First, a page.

Multiple independent originations of the novel gene order (Fig. (Fig.11c) are indicated when gene orders are plotted as alternative character states on existing phylogenetic hypotheses based on both DNA–DNA hybridization analyses (20) and osteological characters (21) (Fig. (Fig.2).2). Four independent originations of the novel gene order are indicated in each of the two plots. For our study taxa, supposition of a single rearrangement event would require monophyly of Falconiformes (diurnal raptors), Cuculidae (cuckoos), Picidae (woodpeckers), and suboscine Passeriformes, to the exclusion of all the other birds analyzed (Table (Table1).1). Potential monophyly for this latter group is at odds with all previous phylogenetic analyses and is inconsistent with relatively close relationships between Picidae (woodpeckers) and Bucerotidae (hornbills) and between Falconiformes and Ciconiiformes (storks, ibises) or Strigiformes (owls), variously indicated in Fig. Fig.2.2. Supposition of a single rearrangement event would also require nonmonophyly of Passeriformes (songbirds); however, their monophyly is corroborated by diverse morphological (22) and molecular (13, 20) data sets. Shared derived morphological characters supporting monophyly of Passeriformes include an aegithognathous palate, bundled spermatozoa with coiled heads, features of syringeal structure, and unique hind-limb and foot musculatures. These characters would have to be a result of parallel or convergent evolution among oscine and suboscine songbirds (Table (Table1)1) for the novel gene order to be interpreted as arising only once. We also found nonmonophyly for taxa having the novel gene order in analyses of DNA sequence for the mt gene fragments (Fig. (Fig.1)1) determined for the current study (see Fig. Fig.22 legend). Our discovery of multiple originations for a particular mt gene order in birds is analogous to the discovery of parallel inversions in chloroplast DNA (23) and points to the need for greater sampling of taxa in phylogenetic analyses based on gene order. Without such sampling, convergent similarity among gene order characters will be more easily mistaken for similarity because of common descent, thereby confounding phylogenetic analyses.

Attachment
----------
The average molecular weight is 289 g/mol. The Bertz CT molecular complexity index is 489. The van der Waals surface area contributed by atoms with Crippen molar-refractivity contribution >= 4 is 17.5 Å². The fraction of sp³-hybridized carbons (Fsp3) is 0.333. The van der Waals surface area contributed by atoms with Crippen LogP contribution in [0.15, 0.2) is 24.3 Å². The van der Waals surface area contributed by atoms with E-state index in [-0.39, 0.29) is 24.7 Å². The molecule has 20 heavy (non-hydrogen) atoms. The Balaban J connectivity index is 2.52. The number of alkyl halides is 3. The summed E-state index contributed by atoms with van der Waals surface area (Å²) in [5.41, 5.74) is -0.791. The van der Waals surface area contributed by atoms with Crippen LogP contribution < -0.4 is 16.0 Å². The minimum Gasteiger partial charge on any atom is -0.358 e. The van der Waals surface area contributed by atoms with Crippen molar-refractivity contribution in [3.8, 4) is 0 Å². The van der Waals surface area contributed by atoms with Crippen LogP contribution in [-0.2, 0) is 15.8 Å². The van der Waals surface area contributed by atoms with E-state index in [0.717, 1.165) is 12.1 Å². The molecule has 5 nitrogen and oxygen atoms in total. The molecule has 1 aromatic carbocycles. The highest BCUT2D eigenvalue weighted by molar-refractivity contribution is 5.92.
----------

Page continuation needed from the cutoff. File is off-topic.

Figure 2
Most parsimonious distribution of two different mitochondrial gene orders on two avian phylogenetic hypotheses. Gene order previously known for birds (11) (Fig. (Fig.11b) is shown with solid branches, and the novel gene order (Fig. (Fig. ...

The Gallus gallus gene order (Fig. (Fig.11b) appears to be ancestral within birds based on the most parsimonious reconstructions of gene order character evolution and our current sampling of taxa (Fig. (Fig.2).2). In addition, the Gallus gallus gene order can be derived from the nonavian vertebrate gene order by a single event (translocation of the ND6/tRNAE and the Cytb/tRNAT/tRNAP fragments) whereas the novel gene order (Fig. (Fig.11c) cannot. The novel avian order can be derived, however, from the Gallus gallus order in a single step (translocation of the tRNAP/ND6/tRNAE and the CR fragments).